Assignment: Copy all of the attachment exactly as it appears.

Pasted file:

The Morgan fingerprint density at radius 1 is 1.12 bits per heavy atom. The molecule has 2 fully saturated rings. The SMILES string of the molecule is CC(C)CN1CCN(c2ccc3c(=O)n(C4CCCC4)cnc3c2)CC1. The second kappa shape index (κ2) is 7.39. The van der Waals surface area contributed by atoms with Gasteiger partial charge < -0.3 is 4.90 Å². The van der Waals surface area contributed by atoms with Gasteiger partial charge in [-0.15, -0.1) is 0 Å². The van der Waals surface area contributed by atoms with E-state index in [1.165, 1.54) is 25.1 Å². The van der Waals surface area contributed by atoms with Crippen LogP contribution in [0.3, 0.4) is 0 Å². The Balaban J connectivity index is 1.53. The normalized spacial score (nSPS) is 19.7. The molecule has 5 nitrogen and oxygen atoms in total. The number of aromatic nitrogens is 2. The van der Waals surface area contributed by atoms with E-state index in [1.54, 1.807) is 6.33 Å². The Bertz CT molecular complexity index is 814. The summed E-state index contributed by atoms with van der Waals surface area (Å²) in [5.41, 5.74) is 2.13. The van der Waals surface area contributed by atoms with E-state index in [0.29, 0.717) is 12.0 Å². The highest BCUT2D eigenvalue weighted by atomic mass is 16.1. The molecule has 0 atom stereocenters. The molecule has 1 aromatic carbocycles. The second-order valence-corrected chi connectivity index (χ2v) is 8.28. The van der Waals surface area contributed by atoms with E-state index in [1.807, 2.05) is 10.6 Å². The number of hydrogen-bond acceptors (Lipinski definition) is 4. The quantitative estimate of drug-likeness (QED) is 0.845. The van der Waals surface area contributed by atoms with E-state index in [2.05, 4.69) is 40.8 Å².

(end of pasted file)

The Morgan fingerprint density at radius 1 is 1.12 bits per heavy atom. The molecule has 2 fully saturated rings. The SMILES string of the molecule is CC(C)CN1CCN(c2ccc3c(=O)n(C4CCCC4)cnc3c2)CC1. The second kappa shape index (κ2) is 7.39. The van der Waals surface area contributed by atoms with Gasteiger partial charge < -0.3 is 4.90 Å². The van der Waals surface area contributed by atoms with Gasteiger partial charge in [-0.15, -0.1) is 0 Å². The van der Waals surface area contributed by atoms with E-state index in [1.165, 1.54) is 25.1 Å². The van der Waals surface area contributed by atoms with Crippen LogP contribution in [0.3, 0.4) is 0 Å². The Balaban J connectivity index is 1.53. The normalized spacial score (nSPS) is 19.7. The molecule has 5 nitrogen and oxygen atoms in total. The number of aromatic nitrogens is 2. The van der Waals surface area contributed by atoms with E-state index in [1.54, 1.807) is 6.33 Å². The Bertz CT molecular complexity index is 814. The summed E-state index contributed by atoms with van der Waals surface area (Å²) in [5.41, 5.74) is 2.13. The van der Waals surface area contributed by atoms with E-state index in [0.29, 0.717) is 12.0 Å². The highest BCUT2D eigenvalue weighted by atomic mass is 16.1. The molecule has 0 atom stereocenters. The molecule has 1 aromatic carbocycles. The second-order valence-corrected chi connectivity index (χ2v) is 8.28. The van der Waals surface area contributed by atoms with E-state index in [1.807, 2.05) is 10.6 Å². The number of hydrogen-bond acceptors (Lipinski definition) is 4. The quantitative estimate of drug-likeness (QED) is 0.845. The van der Waals surface area contributed by atoms with E-state index in [2.05, 4.69) is 40.8 Å².